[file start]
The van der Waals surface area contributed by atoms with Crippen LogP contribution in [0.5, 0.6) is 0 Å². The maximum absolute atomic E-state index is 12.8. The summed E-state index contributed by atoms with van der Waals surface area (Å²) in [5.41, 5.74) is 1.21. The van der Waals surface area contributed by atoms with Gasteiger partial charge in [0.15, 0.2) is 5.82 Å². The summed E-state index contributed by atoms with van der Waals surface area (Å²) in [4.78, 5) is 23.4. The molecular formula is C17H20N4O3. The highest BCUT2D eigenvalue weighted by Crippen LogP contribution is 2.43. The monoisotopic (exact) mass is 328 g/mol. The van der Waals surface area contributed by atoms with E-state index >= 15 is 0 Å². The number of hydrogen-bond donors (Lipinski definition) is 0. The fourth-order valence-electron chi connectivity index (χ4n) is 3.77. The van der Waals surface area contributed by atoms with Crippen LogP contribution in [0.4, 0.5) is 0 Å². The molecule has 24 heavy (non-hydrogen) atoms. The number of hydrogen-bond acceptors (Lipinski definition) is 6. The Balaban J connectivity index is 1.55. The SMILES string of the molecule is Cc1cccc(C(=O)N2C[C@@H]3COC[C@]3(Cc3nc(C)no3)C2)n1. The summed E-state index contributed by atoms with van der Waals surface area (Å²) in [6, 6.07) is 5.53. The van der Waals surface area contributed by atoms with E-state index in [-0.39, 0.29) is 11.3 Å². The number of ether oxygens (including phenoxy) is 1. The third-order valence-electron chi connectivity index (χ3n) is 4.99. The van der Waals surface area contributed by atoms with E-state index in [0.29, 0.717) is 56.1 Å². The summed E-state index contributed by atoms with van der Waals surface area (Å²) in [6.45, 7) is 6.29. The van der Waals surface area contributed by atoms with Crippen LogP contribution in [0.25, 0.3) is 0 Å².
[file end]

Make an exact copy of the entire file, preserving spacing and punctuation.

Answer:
The van der Waals surface area contributed by atoms with Crippen LogP contribution in [0.5, 0.6) is 0 Å². The maximum absolute atomic E-state index is 12.8. The summed E-state index contributed by atoms with van der Waals surface area (Å²) in [5.41, 5.74) is 1.21. The van der Waals surface area contributed by atoms with Gasteiger partial charge in [0.15, 0.2) is 5.82 Å². The summed E-state index contributed by atoms with van der Waals surface area (Å²) in [4.78, 5) is 23.4. The molecular formula is C17H20N4O3. The highest BCUT2D eigenvalue weighted by Crippen LogP contribution is 2.43. The monoisotopic (exact) mass is 328 g/mol. The van der Waals surface area contributed by atoms with E-state index >= 15 is 0 Å². The number of hydrogen-bond donors (Lipinski definition) is 0. The fourth-order valence-electron chi connectivity index (χ4n) is 3.77. The van der Waals surface area contributed by atoms with Crippen LogP contribution in [0.4, 0.5) is 0 Å². The molecule has 24 heavy (non-hydrogen) atoms. The number of hydrogen-bond acceptors (Lipinski definition) is 6. The Balaban J connectivity index is 1.55. The SMILES string of the molecule is Cc1cccc(C(=O)N2C[C@@H]3COC[C@]3(Cc3nc(C)no3)C2)n1. The summed E-state index contributed by atoms with van der Waals surface area (Å²) in [6, 6.07) is 5.53. The van der Waals surface area contributed by atoms with E-state index in [-0.39, 0.29) is 11.3 Å². The number of ether oxygens (including phenoxy) is 1. The third-order valence-electron chi connectivity index (χ3n) is 4.99. The van der Waals surface area contributed by atoms with E-state index in [0.29, 0.717) is 56.1 Å². The summed E-state index contributed by atoms with van der Waals surface area (Å²) in [6.45, 7) is 6.29. The van der Waals surface area contributed by atoms with Crippen LogP contribution in [0.25, 0.3) is 0 Å².